Diet and predators[edit]
Domestic and feral cats have generally been found to eat a very broad range of vertebrate and invertebrate prey. Preferred prey usually are small mammals, birds and lizards, especially those with body weights under 100g. Feral cats in Australia prey on a variety of wildlife. In arid and semi-arid environments they eat mostly introduced European rabbits and house mice. In arid environments where rabbits do not occur, native rodents are taken. In forests and urbanised areas, they eat mostly native marsupials, birds and reptiles.[29] On Macaronesian islands, cats prey mainly on introduced mammals but also on birds and reptiles.[30]
Feral cats may be apex predators in some local ecosystems. In others, they may be preyed on by feral dogsdingoescoyoteswolvesbearscougarsleopardslynxhyenas,fisherscrocodilessnakesfoxes, and birds of prey.
Effects on wildlife
Mice and rats
For thousands of years, cats have been known for their ability to hunt mice and rats and keep their populations under control. This ability is understood as the reason cats became domesticated.[31]:68 The relationship was more of convenience (or mutualistic) than dependence: "Cats killed mice and rats, and humans provided lots of mice and rats to kill since mice and rats lived in human settlements."[31]:68 A 2014 study examining 5,300 years of cat remains in an agricultural village of Quanhucun, China, provides early evidence of this dynamic, where cats protected grain stores by eating rodents.[32][33]
If they are well-fed, farm cats are more dependable as effective ratters, as they are less likely to stray or hunt further afield.[34]:110 Cats are wary of adult rats, given their size,[34]:111 but are particularly adept at hunting young rats.[34]:110
In 2002, feral cats introduced to a flower market in Los AngelesCalifornia, were noted to have helped lower rat populations.[35] In Chicago's 47th Ward, feral cats were introduced in 2012 to help the city deal with the rat problem there.[36]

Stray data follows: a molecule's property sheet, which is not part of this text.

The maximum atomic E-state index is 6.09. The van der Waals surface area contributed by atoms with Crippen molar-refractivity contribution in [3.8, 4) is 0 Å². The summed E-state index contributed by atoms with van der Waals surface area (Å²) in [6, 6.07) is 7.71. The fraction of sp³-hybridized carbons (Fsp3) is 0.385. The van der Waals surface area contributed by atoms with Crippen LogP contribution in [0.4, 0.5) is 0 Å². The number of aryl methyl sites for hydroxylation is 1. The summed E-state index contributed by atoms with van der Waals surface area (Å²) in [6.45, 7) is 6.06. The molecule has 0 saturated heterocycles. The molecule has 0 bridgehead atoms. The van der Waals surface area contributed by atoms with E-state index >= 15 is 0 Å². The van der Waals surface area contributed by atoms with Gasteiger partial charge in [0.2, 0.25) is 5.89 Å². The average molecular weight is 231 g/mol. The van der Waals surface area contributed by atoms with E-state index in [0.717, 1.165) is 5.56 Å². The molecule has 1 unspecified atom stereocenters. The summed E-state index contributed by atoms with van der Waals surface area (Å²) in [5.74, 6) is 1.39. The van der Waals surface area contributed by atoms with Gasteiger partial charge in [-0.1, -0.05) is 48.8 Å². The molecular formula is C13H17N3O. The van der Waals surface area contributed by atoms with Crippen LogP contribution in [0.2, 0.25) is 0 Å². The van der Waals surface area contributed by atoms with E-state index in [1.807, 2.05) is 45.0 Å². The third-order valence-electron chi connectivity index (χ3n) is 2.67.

Efforts to eradicate feral cats in Ventura, California, were noted in 2002 to have resulted in increasing numbers of rats, which were being monitored for health problems such as bubonic plague.[35][37]
Birds
A 2013 study by Scott R. Loss and others of the Smithsonian Conservation Biology Institute and the US Fish and Wildlife Service suggested that free-ranging domestic cats (mostly unowned) are the top human-caused threat to wildlife in the United States, killing an estimated 1.3 to 4 billion birds and 6.3 to 22.3 billion mammals annually.[38][39] These figures were much higher than previous estimates for the U.S.[38]:2Unspecified species of birds native to the U.S. and mammals including miceshrewsvolessquirrels and rabbits were considered most likely to be preyed upon by cats.[38]:4
Advocates for feral cats counter that Loss's study and earlier related studies have inflated estimates of wildlife killed by cats in the U.S., based on unscientific research that extrapolates from tiny samples and projects them onto whole nations.[40] One reviewer stated that Loss's study was filled with "numerous major flaws in the statistical arguments made" that in his view made it "unacceptable for publication".[41]:1 It was unclear how predation rates were obtained, and then "applying these estimates to all cats across the country is highly questionable."[41]:3 Extrapolation was also misused when "Based on a small sample of cats over three summer months in one specific geographic area, the authors see fit to extrapolate this predation rate to all cats at all times of the year in all geographic regions in the United States."[41]:3
Perhaps the first U.S. study that pointed to predation by cats on wildlife as a concern was ornithologist Edward Howe Forbush's 1916 report for the Massachusetts State Board of Agriculture, The Domestic Cat: Bird Killer, Mouser and Destroyer of Wildlife: Means of Utilizing and Controlling It.[42]
U.K. biologist and cat behaviour expert Roger Tabor states that "studies from all around the world have found that cats catch relatively few birds compared to small mammals."[43]:135 The Royal Society for the Protection of Birds states that there is no scientific evidence that cat predation "is having any impact on bird populations UK-wide."[44] Moreover, city cats have smaller ranges; in his research, Tabor found "the average annual catch of the average London cat to be two items instead of the fourteen of a village cat."[43]:135 Tabor comments about some of the challenges of stalking birds for cats: "From the cat's point of view not only do birds not play fair by flying and having eyes that can see beyond the back of their heads, but they can positively cheat by using loud alarm calls and throw the cat's chances of catching any others."